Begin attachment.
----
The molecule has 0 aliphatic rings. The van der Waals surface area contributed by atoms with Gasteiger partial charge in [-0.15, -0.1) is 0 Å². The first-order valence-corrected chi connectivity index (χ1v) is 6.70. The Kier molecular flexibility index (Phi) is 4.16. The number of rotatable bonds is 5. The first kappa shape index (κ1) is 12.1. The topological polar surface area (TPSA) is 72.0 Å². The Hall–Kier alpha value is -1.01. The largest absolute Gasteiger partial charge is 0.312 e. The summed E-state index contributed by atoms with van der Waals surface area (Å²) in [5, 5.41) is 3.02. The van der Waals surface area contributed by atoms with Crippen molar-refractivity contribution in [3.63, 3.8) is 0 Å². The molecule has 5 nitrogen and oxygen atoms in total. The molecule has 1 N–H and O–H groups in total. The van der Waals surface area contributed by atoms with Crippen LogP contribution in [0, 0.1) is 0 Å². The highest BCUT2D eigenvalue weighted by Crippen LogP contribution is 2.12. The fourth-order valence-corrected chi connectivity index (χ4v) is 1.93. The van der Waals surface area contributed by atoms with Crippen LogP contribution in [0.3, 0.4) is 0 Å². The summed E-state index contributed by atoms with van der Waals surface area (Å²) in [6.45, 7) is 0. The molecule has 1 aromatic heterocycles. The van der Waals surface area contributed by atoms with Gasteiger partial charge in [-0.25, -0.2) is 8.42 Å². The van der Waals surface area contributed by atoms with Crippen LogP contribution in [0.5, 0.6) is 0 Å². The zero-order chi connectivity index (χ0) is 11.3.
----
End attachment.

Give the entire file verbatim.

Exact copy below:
The molecule has 0 aliphatic rings. The van der Waals surface area contributed by atoms with Gasteiger partial charge in [-0.15, -0.1) is 0 Å². The first-order valence-corrected chi connectivity index (χ1v) is 6.70. The Kier molecular flexibility index (Phi) is 4.16. The number of rotatable bonds is 5. The first kappa shape index (κ1) is 12.1. The topological polar surface area (TPSA) is 72.0 Å². The Hall–Kier alpha value is -1.01. The largest absolute Gasteiger partial charge is 0.312 e. The summed E-state index contributed by atoms with van der Waals surface area (Å²) in [5, 5.41) is 3.02. The van der Waals surface area contributed by atoms with Crippen molar-refractivity contribution in [3.63, 3.8) is 0 Å². The molecule has 5 nitrogen and oxygen atoms in total. The molecule has 1 N–H and O–H groups in total. The van der Waals surface area contributed by atoms with Crippen LogP contribution in [0, 0.1) is 0 Å². The highest BCUT2D eigenvalue weighted by Crippen LogP contribution is 2.12. The fourth-order valence-corrected chi connectivity index (χ4v) is 1.93. The van der Waals surface area contributed by atoms with Crippen LogP contribution in [0.3, 0.4) is 0 Å². The summed E-state index contributed by atoms with van der Waals surface area (Å²) in [6.45, 7) is 0. The molecule has 1 aromatic heterocycles. The van der Waals surface area contributed by atoms with Gasteiger partial charge in [-0.25, -0.2) is 8.42 Å². The van der Waals surface area contributed by atoms with Crippen LogP contribution in [0.5, 0.6) is 0 Å². The zero-order chi connectivity index (χ0) is 11.3.